Hiking Yosemite National Park, California: Fighting to survive in the American wilderness
It was supposed to be a moderately strenuous 12 kilometre hike to the top of Yosemite's eponymous waterfall. It turned out to be a nearly 40km fight for survival which, at times, had me questioning my will to live.
If I'd been better prepared, perhaps I would have handled it better. As it was, I set off from my cosy cabin in Yosemite Village that blue-skied spring morning in t-shirt and shorts - 500ml of water, two sandwiches and a light sweater in my backpack - blissfully ignorant of the epic trek though the capricious microclimates of the Sierra Madre mountains that awaited me.
The plan was to meet up with a local hiking group at the trailhead at 7:30am and climb the equivalent of two Empire State buildings to the clifftop overlooking the famous falls, engorged by the snowmelt of a particularly harsh winter.
While a novice hiker, I was a semi-regular jogger and pretty sure I could make it without having a heart attack. Even if the hardcore hikers in the group left me for dust.
I waited 45 minutes and was beginning to think no one else would show when a hiker looking as lost as I did appeared. Realising we were part of the same group, she and I were just about to set off on our own when a dozen or so people passed by. They weren't our group but they were doing the same hike so we decided to tag along.
I realised immediately that my jogs along flat city streets had done nothing to prepare me for the cruel ascent. The tall pine trees that had shaded the trail to begin with soon left us to the mercy of the already scorching sun. Anna, the hiker I had met earlier, and I abandoned attempts to discuss our mutual resolution to spend more time in nature as we wound our way up the granite cliff-face, huffing, puffing and pausing every few minutes to take pictures of the glacier-carved canyon (really just a guise for rest stops). Two of our group - young guys kitted out in expensive activewear - collapsed about halfway up, telling us between wheezes that they'd decided to chill out there for a bit and then head back down.
The view from the top struck me like a physical assault. Confronted by a perfect panorama of the pine-carpeted canyon - a vision of pure, unadulterated American wilderness now the cars and crowds were obscured - I felt that sheer sense of joy that is so often elusive. Standing before this natural cathedral, the sheer granite cliffs supporting a roof of clear blue sky, I felt strongly that this is what life was all about - enjoying this big, beautiful world of ours while we have the chance. Our everyday worries are insignificant in the scheme of things. Like that brutal trail, they could be overcome.
It should have been the climax of the trip. But instead of head back down, as Anna and I had expected, the group continued onwards and upwards. Anna, clearly the more sensible of the pair of us, decided to turn back but I, ever fearful of missing out an adventure, pressed on.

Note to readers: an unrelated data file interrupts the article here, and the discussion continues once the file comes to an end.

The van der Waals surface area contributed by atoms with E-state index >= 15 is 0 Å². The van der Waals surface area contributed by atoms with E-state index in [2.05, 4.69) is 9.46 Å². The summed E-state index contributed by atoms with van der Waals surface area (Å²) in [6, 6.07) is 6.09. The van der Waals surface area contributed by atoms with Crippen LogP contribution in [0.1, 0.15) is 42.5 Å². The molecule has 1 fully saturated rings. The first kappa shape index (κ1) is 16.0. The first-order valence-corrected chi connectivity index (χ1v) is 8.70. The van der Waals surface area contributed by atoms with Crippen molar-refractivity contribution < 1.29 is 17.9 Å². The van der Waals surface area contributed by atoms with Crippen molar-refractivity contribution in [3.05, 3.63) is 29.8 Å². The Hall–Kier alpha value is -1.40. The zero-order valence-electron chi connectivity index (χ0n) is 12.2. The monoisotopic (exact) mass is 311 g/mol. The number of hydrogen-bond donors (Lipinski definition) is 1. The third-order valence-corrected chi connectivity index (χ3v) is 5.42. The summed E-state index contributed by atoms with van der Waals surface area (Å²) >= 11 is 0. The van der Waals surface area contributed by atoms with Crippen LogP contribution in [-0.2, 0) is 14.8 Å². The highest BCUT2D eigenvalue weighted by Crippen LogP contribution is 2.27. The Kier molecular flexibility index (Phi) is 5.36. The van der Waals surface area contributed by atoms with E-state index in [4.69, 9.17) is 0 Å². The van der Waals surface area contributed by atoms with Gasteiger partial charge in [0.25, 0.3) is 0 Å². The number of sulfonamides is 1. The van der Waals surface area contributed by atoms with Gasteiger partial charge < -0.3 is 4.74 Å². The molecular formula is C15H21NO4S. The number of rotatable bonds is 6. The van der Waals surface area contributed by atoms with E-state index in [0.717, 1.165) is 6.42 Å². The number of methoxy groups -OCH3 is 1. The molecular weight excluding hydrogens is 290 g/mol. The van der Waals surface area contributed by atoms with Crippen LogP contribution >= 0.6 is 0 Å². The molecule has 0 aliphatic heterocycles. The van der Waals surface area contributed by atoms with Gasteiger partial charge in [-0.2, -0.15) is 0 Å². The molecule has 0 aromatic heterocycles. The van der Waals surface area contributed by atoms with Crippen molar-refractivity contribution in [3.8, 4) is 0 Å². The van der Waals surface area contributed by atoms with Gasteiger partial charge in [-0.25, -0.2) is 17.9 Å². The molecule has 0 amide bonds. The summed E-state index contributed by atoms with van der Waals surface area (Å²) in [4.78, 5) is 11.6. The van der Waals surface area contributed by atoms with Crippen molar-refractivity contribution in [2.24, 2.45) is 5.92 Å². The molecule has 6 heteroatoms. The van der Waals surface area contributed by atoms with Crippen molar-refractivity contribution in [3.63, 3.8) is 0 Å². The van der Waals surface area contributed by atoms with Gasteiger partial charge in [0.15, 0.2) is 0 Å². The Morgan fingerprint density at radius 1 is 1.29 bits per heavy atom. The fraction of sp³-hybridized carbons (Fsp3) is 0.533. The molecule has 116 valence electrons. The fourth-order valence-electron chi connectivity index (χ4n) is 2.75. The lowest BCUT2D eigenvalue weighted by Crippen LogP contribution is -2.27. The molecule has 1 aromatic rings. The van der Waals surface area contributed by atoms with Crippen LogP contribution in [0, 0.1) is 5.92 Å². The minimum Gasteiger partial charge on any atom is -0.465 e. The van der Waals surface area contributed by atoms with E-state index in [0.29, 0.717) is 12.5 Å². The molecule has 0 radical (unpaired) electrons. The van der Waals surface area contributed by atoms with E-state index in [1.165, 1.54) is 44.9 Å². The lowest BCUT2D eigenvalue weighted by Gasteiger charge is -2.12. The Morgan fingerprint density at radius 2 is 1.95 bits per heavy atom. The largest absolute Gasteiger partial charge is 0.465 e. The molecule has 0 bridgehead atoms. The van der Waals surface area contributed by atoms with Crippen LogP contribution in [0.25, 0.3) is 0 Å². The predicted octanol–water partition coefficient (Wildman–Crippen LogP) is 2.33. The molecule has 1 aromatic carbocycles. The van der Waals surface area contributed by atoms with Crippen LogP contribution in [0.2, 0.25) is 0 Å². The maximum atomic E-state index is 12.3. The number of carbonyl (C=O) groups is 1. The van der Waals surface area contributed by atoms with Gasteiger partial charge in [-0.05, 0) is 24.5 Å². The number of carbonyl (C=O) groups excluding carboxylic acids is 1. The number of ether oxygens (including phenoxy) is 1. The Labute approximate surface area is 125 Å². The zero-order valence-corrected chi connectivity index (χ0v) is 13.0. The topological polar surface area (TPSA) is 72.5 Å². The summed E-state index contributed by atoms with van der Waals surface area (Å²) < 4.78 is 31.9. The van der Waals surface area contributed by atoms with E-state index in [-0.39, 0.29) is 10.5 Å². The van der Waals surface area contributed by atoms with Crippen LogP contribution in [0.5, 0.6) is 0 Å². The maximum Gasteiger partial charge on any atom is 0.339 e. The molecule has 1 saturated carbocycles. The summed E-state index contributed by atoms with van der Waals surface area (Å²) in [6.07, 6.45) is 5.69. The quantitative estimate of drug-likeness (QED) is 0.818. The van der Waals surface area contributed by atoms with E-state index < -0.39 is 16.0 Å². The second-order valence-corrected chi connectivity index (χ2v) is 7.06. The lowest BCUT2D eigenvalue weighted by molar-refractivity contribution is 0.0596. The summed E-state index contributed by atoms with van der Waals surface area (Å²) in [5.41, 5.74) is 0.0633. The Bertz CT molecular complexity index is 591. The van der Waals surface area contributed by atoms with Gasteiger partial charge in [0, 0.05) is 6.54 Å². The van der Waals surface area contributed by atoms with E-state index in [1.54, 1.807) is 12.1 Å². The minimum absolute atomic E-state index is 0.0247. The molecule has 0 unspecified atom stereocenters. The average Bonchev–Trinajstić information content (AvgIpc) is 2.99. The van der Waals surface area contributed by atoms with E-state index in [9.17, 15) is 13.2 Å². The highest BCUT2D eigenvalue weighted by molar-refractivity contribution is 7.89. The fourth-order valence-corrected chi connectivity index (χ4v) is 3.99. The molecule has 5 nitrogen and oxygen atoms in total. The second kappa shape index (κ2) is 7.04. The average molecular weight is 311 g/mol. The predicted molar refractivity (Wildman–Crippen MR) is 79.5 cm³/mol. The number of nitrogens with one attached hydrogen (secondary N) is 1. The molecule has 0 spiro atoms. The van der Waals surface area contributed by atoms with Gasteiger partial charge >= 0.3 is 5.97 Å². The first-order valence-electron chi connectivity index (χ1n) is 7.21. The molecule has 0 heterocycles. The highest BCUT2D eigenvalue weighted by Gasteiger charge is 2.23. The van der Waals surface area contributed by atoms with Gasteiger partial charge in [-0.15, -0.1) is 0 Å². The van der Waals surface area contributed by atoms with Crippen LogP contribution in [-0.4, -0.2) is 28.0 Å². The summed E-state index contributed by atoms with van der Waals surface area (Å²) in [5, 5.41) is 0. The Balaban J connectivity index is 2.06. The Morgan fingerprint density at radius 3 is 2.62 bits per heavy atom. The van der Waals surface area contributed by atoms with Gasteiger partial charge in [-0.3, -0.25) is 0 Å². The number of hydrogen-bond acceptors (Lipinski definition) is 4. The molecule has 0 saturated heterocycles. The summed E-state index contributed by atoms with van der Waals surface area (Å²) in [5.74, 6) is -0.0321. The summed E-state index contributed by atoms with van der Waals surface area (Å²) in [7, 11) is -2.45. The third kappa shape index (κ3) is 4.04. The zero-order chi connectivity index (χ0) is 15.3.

Soon, we were in what seemed like a scene from The Revenant, walking alongside the swollen river charging back toward the precipice, pines stretching in every direction and not another soul in sight. I tried not to think too much about the bear tracks in the clumps of snow that began to appear, merging into each other the higher we climbed and eventually burying the track. Unused to snow, I made slow progress, fearful I'd sink into a hole I couldn't climb out of or slip off the edge of a cliff. The sting of the icy droplets against my bare legs turned my blood cold, but by then it was too late to turn back.
Reaching North Dome, which looks out at iconic Half Dome like some bald-headed sentinel, provided a beautiful break in the suffering, but only for the time it took to wolf down our packed lunches.
Nearing the well-named Snow Creek, we met a lone hiker who said he'd spent the past couple of hours wandering around aimlessly, unable to find the path under its thick snowy covering. He was astounded to find we were attempting the route he'd set aside two days for in one.
If it wasn't for the tracks he'd left behind, we too may have found ourselves spending the night in the wilderness. And, unlike him, we'd be literally sleeping under the stars. Fortunately I was with a group of seasoned hikers who'd navigated snowy back country trails before and could use the tracks and downloaded maps to steer us in the right direction.
By this stage, the cold and exhaustion had set in so deeply, my muscles felt on the verge of paralysis. Only the sound of our feet trudging heavily through the snow broke the silence as we channelled all of our energy into staying alive. The only thing propelling me on was the thought that if I didn't keep moving, I may very well never move again. That and the thought that the pizza place in the village closed at 9pm.
Darkness obliterated all but the new moon and pearly Milky Way as we descended the steep, stony switchbacks that would return us to the valley. While the others had headlamps, I had only the light of my phone to prevent me from plummeting into inky oblivion.
Arriving back at 9:30pm, we were ecstatic to find the restaurant still open and, once stuffed with pizza and beer, were so charged with adrenaline we felt we could do it all again tomorrow. While there may be a fine line between stupidity and adventure, I'm willing to play the fool if it leads to experiences like these.
As John Muir once said "The clearest way into the universe is through a forest wilderness". I'll just bring more food, water and warm clothing next time.